Lawmakers unveil plan to shift more oil tax money distribution to the west – Bismarck Tribune

Senate Majority Leader Rich Wardner, R-Dickinson, center, outlines a bill to provide funding support for western North Dakota communities. He spoke at a Wednesday press conference in the state Capitol in Bismarck. In back are Rep. David Rust, R-Tioga, left, and Sen. Bill Bowman, R-Bowman. (Bismarck Tribune – Photo Credit)

Lawmakers unveil plan to shift more oil tax money distribution to the west

BISMARCK, N.D. — Western North Dakota Republican lawmakers plan to push for changes to the state’s oil and tax gross production tax formula that would more than double the amount of money returning to oil-producing counties in the coming biennium.

Democratic-NPL Party leaders say the proposal’s increase in funding for the oil patch is a good sign. They say there are many questions about the proposal’s details that will require intense scrutiny during the 2015 session.

Senate Majority Leader Rich Wardner, R-Dickinson, led the unveiling of a proposal Wednesday at the state Capitol that would send 60 percent of oil and gas gross production tax revenues back to the oil-producing counties. Under the current formula, the state receives 75 percent and the counties 25 percent.

It would increase the amount of money going back to oil-producing counties from approximately $1 billion during the current biennium to about $2.2 billion in 2015-17.

“This will help them get ahead of the game,” Wardner said. “You will see the light at the end of the tunnel.”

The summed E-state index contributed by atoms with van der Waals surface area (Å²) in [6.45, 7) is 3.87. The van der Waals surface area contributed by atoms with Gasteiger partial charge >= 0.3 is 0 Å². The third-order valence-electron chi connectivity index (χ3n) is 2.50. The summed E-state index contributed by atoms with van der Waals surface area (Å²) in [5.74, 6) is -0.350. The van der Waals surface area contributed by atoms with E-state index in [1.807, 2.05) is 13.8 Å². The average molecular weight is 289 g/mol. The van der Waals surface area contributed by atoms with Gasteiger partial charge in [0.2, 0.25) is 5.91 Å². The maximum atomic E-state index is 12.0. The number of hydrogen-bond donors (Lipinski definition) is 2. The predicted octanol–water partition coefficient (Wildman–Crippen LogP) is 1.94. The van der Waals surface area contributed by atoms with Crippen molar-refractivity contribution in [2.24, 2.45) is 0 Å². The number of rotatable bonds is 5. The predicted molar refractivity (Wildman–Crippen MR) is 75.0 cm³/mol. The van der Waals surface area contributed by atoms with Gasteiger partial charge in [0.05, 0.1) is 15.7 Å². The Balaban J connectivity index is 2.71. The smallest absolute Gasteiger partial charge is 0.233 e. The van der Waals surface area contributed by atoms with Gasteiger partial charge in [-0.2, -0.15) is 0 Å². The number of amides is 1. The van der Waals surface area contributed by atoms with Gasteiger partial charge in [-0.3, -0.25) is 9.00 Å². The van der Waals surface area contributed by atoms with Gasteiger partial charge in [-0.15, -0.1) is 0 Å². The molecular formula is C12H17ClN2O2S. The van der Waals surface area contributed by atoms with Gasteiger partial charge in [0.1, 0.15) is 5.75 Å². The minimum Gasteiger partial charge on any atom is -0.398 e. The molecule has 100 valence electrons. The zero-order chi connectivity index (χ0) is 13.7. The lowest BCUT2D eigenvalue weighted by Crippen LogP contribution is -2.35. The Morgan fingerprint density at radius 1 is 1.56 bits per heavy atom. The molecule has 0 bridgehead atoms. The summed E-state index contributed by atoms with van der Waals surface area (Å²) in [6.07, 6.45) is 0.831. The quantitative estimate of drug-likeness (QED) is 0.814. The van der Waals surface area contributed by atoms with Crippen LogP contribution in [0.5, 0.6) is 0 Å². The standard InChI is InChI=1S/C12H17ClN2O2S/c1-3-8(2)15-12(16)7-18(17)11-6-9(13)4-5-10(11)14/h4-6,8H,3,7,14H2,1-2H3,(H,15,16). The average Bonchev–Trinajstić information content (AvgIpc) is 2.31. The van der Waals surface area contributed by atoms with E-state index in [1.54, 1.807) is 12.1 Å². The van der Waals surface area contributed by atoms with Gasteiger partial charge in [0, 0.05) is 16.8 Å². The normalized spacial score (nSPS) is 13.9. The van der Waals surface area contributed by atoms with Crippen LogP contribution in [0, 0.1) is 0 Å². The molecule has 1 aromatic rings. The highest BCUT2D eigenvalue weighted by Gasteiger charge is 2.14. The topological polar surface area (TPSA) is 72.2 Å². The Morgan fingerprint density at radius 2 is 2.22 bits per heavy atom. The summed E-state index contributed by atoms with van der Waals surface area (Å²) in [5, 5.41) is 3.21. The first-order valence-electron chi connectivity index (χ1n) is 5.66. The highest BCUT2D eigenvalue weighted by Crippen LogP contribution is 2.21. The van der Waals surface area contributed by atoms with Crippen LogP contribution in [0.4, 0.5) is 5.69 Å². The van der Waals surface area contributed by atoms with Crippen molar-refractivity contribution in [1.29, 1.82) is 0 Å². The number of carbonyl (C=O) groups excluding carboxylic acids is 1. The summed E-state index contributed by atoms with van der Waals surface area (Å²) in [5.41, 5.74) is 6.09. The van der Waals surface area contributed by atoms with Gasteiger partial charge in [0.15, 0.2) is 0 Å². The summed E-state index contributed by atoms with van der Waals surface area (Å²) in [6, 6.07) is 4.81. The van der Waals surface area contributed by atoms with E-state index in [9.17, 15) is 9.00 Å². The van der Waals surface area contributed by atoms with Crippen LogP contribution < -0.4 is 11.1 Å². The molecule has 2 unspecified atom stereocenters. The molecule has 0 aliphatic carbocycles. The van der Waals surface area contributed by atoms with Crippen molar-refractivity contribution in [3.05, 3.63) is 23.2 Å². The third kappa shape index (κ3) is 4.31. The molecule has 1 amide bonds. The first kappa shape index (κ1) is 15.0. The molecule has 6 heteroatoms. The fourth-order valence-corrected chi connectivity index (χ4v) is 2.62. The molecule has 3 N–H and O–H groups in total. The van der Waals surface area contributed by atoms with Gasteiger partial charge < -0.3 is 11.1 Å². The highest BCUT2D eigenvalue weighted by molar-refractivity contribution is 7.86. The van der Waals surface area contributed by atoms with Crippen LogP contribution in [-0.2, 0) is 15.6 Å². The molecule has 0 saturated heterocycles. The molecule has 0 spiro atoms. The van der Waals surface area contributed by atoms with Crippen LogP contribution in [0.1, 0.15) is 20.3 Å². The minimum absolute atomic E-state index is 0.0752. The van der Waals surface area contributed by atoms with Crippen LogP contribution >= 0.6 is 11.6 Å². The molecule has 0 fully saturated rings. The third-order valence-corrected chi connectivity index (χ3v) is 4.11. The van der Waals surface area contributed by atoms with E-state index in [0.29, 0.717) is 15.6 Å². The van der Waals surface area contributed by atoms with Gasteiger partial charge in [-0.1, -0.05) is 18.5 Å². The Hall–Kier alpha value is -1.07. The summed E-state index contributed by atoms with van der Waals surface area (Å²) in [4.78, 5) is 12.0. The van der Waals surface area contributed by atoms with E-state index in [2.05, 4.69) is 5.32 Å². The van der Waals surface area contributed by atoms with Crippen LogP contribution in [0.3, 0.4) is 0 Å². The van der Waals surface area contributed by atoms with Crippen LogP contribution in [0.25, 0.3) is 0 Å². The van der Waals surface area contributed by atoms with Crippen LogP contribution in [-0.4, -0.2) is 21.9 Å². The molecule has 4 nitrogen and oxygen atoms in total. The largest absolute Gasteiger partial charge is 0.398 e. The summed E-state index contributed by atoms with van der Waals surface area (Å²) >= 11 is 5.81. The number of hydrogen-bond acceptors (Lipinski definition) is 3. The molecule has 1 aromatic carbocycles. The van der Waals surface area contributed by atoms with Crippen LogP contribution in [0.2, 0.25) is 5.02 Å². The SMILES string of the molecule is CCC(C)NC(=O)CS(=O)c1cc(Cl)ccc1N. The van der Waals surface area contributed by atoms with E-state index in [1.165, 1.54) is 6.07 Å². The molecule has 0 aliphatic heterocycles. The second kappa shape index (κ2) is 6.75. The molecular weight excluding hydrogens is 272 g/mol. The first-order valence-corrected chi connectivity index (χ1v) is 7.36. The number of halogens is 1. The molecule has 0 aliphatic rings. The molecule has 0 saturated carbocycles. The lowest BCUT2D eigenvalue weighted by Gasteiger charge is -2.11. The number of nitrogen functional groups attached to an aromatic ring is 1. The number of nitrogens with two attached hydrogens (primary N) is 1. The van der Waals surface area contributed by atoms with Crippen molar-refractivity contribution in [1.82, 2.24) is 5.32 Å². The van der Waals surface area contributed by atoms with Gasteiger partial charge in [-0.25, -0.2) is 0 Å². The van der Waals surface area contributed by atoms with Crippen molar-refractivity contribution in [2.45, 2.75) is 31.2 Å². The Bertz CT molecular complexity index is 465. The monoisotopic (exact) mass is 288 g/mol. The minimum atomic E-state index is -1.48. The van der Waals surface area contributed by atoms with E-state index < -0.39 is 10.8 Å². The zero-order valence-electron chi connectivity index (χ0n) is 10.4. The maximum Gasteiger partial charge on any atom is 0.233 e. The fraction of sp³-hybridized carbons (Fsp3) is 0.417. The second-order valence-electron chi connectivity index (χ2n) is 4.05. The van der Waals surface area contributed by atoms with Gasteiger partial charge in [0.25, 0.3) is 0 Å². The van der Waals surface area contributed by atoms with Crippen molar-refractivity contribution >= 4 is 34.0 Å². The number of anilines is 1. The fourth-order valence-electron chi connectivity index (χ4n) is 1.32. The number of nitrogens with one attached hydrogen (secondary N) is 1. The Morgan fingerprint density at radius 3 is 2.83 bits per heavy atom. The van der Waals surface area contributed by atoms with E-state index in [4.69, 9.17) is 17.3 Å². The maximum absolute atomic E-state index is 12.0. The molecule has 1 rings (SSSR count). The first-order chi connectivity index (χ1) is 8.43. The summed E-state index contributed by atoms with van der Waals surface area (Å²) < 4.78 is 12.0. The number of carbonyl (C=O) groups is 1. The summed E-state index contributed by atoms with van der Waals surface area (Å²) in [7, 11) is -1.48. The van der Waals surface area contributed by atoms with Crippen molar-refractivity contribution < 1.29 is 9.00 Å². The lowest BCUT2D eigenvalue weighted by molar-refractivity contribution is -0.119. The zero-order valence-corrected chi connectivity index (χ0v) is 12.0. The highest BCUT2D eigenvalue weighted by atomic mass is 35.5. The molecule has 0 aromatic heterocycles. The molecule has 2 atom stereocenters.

North Dakota has a 5 percent gross production tax. Wardner said 4 percent of the 5 percent would constitute the proposed 60-40 split. The remaining 1 percent goes to the state and would be allocated to the state’s nine largest cities and school districts with at least 1 percent of its population employed in the oil and gas industry.

The proposal also calls for a reduction in the Oil and Gas Impact Grant Fund from its current funding level of $240 million to $150 million in 2015-17. Wardner said county officials he has spoken to have grown weary of filling out paperwork for grants that cover only a fraction of what they need.

Wardner said housing and upgraded infrastructure are needed to assist oil patch communities and keep the benefits of oil production flowing to the entire state.

“If you’re going to accomplish this, they’re going to need the resources to get it done,” Wardner said.

The current formula provides the state’s large cities $375,000 and school districts $125,000 for each percentage point of private employment in the oil and gas industry. The new proposal would increase these allocations to $500,000 and $150,000, respectively.

Rep. Keith Kempenich, R-Bowman, said the state is starting to get a handle on the scope of the boom.

“I think we’re starting to understand what we’re going to need,” Kempenich said.

Senate Minority Leader Mac Schneider, D-Grand Forks, said the state has a responsibility to provide more to western North Dakota. He said the Democrats supported the need for improving the formula during the 2013 session and “not 40 days out from an election.”

Schneider said the proposal leaves out communities located in counties where annual oil production tax revenue is less than $5 million annually. This omits numerous communities on the periphery of oil activity that are experiencing heavy impacts.

“That’s a significant omission,” Schneider said.

Schneider also said the oil impact grants should remain at the current level in case they’re needed.

House Minority Leader Kenton Onstad, D-Parshall, said during the 2013 session he proposed a bill allocating 80 percent of revenue to the oil-producing counties, which failed. He said the needs in the oil patch have been there for longer than the current biennium.

“It’s frustrating,” Onstad said. “Why are we taking it seriously now when it’s been there for three sessions?”

Reach Nick Smith at 250-8255 or 223-8482 or at

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